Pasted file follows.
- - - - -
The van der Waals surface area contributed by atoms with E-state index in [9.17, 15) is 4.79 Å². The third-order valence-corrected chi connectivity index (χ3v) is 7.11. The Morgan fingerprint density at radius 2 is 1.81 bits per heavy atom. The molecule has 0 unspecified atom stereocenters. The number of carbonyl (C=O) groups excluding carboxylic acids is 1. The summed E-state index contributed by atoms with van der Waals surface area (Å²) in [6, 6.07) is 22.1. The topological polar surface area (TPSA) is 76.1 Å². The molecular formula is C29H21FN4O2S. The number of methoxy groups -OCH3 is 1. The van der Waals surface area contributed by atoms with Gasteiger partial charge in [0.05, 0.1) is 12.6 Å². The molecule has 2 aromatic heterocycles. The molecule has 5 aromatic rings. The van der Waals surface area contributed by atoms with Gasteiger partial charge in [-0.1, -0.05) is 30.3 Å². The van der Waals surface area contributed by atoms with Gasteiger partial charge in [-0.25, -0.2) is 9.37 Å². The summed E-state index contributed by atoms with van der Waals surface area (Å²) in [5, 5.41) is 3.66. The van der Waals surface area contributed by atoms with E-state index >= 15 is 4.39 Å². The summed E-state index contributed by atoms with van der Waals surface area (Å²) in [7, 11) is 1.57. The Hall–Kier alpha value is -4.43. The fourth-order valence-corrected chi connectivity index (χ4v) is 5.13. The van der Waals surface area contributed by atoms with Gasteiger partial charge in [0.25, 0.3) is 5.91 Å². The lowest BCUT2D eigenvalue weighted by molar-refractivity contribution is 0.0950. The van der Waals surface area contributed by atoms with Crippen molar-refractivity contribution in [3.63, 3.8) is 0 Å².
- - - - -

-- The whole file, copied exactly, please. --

The van der Waals surface area contributed by atoms with E-state index in [9.17, 15) is 4.79 Å². The third-order valence-corrected chi connectivity index (χ3v) is 7.11. The Morgan fingerprint density at radius 2 is 1.81 bits per heavy atom. The molecule has 0 unspecified atom stereocenters. The number of carbonyl (C=O) groups excluding carboxylic acids is 1. The summed E-state index contributed by atoms with van der Waals surface area (Å²) in [6, 6.07) is 22.1. The topological polar surface area (TPSA) is 76.1 Å². The molecular formula is C29H21FN4O2S. The number of methoxy groups -OCH3 is 1. The van der Waals surface area contributed by atoms with Gasteiger partial charge in [0.05, 0.1) is 12.6 Å². The molecule has 2 aromatic heterocycles. The molecule has 5 aromatic rings. The van der Waals surface area contributed by atoms with Gasteiger partial charge in [-0.1, -0.05) is 30.3 Å². The van der Waals surface area contributed by atoms with Gasteiger partial charge in [-0.25, -0.2) is 9.37 Å². The summed E-state index contributed by atoms with van der Waals surface area (Å²) in [5, 5.41) is 3.66. The van der Waals surface area contributed by atoms with E-state index >= 15 is 4.39 Å². The summed E-state index contributed by atoms with van der Waals surface area (Å²) in [7, 11) is 1.57. The Hall–Kier alpha value is -4.43. The fourth-order valence-corrected chi connectivity index (χ4v) is 5.13. The van der Waals surface area contributed by atoms with Gasteiger partial charge in [0.25, 0.3) is 5.91 Å². The lowest BCUT2D eigenvalue weighted by molar-refractivity contribution is 0.0950. The van der Waals surface area contributed by atoms with Crippen molar-refractivity contribution in [3.63, 3.8) is 0 Å².